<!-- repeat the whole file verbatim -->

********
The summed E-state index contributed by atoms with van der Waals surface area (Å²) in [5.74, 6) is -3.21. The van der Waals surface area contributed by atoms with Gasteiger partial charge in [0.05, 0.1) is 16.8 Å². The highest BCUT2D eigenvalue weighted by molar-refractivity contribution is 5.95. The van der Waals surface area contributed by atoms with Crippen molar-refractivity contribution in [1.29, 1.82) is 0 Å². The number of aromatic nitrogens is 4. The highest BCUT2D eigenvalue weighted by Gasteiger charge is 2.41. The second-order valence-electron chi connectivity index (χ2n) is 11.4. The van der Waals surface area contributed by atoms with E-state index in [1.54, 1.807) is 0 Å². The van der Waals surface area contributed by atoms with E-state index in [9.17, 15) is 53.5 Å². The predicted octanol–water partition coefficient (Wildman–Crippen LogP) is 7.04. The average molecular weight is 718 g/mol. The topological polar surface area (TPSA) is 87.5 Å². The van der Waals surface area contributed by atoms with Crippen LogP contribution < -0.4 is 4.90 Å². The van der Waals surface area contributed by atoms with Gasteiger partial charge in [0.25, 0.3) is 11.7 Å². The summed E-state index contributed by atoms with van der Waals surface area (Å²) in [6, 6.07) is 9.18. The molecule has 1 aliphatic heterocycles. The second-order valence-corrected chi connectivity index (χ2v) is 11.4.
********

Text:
The summed E-state index contributed by atoms with van der Waals surface area (Å²) in [5.74, 6) is -3.21. The van der Waals surface area contributed by atoms with Gasteiger partial charge in [0.05, 0.1) is 16.8 Å². The highest BCUT2D eigenvalue weighted by molar-refractivity contribution is 5.95. The van der Waals surface area contributed by atoms with Crippen molar-refractivity contribution in [1.29, 1.82) is 0 Å². The number of aromatic nitrogens is 4. The highest BCUT2D eigenvalue weighted by Gasteiger charge is 2.41. The second-order valence-electron chi connectivity index (χ2n) is 11.4. The van der Waals surface area contributed by atoms with E-state index in [1.54, 1.807) is 0 Å². The van der Waals surface area contributed by atoms with E-state index in [9.17, 15) is 53.5 Å². The predicted octanol–water partition coefficient (Wildman–Crippen LogP) is 7.04. The average molecular weight is 718 g/mol. The topological polar surface area (TPSA) is 87.5 Å². The van der Waals surface area contributed by atoms with Crippen LogP contribution < -0.4 is 4.90 Å². The van der Waals surface area contributed by atoms with Gasteiger partial charge in [0.25, 0.3) is 11.7 Å². The summed E-state index contributed by atoms with van der Waals surface area (Å²) in [6, 6.07) is 9.18. The molecule has 1 aliphatic heterocycles. The second-order valence-corrected chi connectivity index (χ2v) is 11.4.